As evaluation of health interventions involving machine learning or other AI systems moves into clinical trials, NDORMS researchers from the Centre for Statistics in Medicine (CSM) and the EQUATOR network joined an international group to developed guidelines aiming to improve the quality of these studies and ensure that they are reported transparently.
Gary Collins, Professor of Medical Statistics, NDORMS who was involved in the development of the guidelines said: “Health care professionals and policy-makers need to be confident that an AI intervention is safe and effective before it is used in practice. This new set of guidelines take an important step forward by providing a consensus-based framework to guide the development of study protocols to evaluate AI interventions, as well as guidance on key information to report when publishing the findings of these new AI intervention studies.”
The research was led the University of Birmingham and University Hospitals Birmingham NHS Foundation Trust (UHB) in collaboration with leading institutions from across the world, including Oxford. The findings and the new guidelines have been published in Nature Medicine, The BMJ and The Lancet Digital Health.
Development of the new reporting guidelines, which expand on the current SPIRIT 2013 and CONSORT 2010 reporting frameworks, will boost transparency and robustness for clinical trials evaluating AI health solutions.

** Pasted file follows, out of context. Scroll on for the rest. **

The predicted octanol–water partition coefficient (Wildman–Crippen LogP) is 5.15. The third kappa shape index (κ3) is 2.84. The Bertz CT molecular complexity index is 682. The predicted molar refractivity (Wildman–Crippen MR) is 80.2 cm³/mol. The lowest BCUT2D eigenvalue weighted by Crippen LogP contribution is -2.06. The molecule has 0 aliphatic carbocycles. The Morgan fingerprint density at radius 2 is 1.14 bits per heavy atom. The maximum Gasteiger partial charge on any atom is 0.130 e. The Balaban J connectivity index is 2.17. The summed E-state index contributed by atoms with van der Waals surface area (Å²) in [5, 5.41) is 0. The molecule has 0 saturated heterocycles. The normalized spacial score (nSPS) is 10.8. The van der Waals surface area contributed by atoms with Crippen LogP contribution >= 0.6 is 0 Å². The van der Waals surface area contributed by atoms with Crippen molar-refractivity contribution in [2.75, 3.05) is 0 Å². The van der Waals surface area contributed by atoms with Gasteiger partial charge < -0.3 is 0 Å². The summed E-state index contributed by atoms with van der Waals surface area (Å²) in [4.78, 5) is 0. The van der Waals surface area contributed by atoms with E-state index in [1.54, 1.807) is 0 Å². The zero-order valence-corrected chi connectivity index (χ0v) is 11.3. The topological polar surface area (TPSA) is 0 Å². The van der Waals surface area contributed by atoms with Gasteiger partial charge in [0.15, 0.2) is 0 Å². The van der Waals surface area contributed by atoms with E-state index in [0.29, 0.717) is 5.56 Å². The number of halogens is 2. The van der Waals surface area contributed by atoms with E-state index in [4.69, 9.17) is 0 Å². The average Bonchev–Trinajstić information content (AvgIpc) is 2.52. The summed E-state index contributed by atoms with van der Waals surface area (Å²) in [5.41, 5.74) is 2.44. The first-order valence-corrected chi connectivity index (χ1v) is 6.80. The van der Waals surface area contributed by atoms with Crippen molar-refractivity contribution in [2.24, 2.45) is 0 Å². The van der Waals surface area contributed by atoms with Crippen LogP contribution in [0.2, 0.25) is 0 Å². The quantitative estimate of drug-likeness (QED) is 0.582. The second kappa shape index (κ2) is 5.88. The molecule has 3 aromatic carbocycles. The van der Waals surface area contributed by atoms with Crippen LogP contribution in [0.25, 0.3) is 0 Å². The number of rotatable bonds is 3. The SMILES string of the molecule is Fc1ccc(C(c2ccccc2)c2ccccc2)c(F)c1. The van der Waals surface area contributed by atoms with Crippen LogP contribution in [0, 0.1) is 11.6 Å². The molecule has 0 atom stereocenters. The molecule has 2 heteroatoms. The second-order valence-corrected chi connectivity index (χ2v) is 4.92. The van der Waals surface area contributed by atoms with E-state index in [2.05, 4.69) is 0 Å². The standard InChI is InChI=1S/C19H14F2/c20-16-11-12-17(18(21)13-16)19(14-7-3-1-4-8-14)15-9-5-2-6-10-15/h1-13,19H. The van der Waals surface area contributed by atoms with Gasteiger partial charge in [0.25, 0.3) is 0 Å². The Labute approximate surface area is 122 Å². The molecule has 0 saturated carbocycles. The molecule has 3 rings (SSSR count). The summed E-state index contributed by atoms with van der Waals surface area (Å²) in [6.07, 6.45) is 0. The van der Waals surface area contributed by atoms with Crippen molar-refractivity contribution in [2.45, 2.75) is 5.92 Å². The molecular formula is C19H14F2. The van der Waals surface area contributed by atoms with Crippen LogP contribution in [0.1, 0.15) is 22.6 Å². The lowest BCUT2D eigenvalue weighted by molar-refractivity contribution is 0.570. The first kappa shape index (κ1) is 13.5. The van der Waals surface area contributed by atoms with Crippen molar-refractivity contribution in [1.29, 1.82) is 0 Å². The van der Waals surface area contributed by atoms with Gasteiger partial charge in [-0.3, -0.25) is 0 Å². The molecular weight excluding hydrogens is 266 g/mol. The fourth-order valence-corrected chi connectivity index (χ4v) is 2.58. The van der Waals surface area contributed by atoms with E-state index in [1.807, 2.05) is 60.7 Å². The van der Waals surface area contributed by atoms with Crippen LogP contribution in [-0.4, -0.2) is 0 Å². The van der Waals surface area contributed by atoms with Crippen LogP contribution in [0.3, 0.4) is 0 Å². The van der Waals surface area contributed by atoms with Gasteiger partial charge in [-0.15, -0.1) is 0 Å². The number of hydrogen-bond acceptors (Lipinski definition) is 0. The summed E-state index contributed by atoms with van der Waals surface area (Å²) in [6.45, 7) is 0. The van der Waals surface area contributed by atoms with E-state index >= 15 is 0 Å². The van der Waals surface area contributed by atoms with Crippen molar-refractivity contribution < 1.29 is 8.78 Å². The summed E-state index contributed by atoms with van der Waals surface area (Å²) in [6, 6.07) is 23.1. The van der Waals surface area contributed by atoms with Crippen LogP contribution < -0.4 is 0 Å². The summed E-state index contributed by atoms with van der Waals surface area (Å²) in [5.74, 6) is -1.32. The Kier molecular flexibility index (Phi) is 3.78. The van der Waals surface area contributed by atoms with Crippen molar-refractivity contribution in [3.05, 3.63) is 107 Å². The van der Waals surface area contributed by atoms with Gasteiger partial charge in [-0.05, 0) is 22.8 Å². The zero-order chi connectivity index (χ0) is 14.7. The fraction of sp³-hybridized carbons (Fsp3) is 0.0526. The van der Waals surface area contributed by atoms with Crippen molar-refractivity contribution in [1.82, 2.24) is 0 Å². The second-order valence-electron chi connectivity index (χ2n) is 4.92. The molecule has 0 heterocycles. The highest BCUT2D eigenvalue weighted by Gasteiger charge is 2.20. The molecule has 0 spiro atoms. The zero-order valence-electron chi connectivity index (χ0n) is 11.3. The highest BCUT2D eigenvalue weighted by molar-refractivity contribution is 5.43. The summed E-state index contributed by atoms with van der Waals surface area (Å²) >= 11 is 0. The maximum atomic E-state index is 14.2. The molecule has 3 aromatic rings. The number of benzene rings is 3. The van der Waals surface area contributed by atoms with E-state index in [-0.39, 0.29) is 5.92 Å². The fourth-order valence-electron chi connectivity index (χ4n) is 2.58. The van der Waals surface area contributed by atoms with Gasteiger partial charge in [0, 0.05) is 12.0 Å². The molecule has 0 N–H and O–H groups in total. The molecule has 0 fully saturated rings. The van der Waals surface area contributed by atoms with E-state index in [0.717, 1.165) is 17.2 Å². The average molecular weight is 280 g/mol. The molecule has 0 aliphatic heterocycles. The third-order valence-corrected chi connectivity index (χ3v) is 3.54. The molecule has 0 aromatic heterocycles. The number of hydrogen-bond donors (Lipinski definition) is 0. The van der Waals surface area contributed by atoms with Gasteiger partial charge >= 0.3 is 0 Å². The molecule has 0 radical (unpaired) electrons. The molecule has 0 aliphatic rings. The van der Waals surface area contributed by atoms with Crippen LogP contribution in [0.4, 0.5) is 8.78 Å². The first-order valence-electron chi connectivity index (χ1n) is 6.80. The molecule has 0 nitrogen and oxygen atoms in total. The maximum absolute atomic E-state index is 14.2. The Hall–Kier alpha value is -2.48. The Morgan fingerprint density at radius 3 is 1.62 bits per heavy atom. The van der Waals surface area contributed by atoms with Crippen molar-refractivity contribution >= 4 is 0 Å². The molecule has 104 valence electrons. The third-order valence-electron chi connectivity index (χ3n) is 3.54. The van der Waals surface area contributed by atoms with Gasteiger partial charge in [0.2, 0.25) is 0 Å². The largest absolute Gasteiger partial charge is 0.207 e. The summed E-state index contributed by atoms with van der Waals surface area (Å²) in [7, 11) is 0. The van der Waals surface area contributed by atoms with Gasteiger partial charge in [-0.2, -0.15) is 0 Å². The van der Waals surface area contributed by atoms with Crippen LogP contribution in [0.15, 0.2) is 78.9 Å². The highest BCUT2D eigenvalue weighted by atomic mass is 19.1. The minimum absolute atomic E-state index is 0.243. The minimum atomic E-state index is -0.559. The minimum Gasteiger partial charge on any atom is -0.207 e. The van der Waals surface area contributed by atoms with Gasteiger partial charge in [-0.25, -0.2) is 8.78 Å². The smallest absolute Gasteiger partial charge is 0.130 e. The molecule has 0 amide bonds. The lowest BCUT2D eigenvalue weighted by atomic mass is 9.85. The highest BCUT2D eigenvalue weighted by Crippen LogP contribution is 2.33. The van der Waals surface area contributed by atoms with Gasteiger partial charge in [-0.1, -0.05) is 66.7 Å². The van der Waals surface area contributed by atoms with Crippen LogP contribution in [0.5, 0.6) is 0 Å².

SPIRIT-AI extension is a new guideline for clinical trials protocols and CONSORT-AI extension is a new reporting guideline for clinical trial reports, for evaluating interventions with AI components.
Future clinical trials evaluating an AI intervention will be expected - and often required - to report their publications to the new standards. The guidelines will also help medical professionals, regulators, funders and other decision-makers assess the quality of planned clinical trials and assess whether the algorithm is safe and likely to bring about patient benefit.
Professor Alastair Denniston, Lead for AI at Birmingham Health Partners Centre for Regulatory Science and Innovation, and Consultant Ophthalmologist at UHB, commented: “Patients could benefit hugely from the use of AI in medical settings, but before we introduce these technologies into everyday practice we need to know that they have been robustly evaluated and proven to be effective and safe. Our previous work showed just how big a problem this can be and that we needed a way to cut through the hype surrounding AI in healthcare.
“These new reporting guidelines – SPIRIT-AI and CONSORT-AI – provide a solution to the ‘hype’ problem. They provide a clear, transparent framework to support the design and reporting of AI trials that will help to improve quality and transparency. These extended guidelines will help to reduce wasted effort and deliver effective AI-led medical interventions to patients quicker.”
The new guidelines are the first in a series that will help shape the reporting of AI research. Professor Collins is leading the development of TRIPOD-AI, for studies developing and evaluating AI diagnostic and prognostic algorithms, as well as being involved in the STARD-AI guideline for developing guidance on AI diagnostic accuracy studies.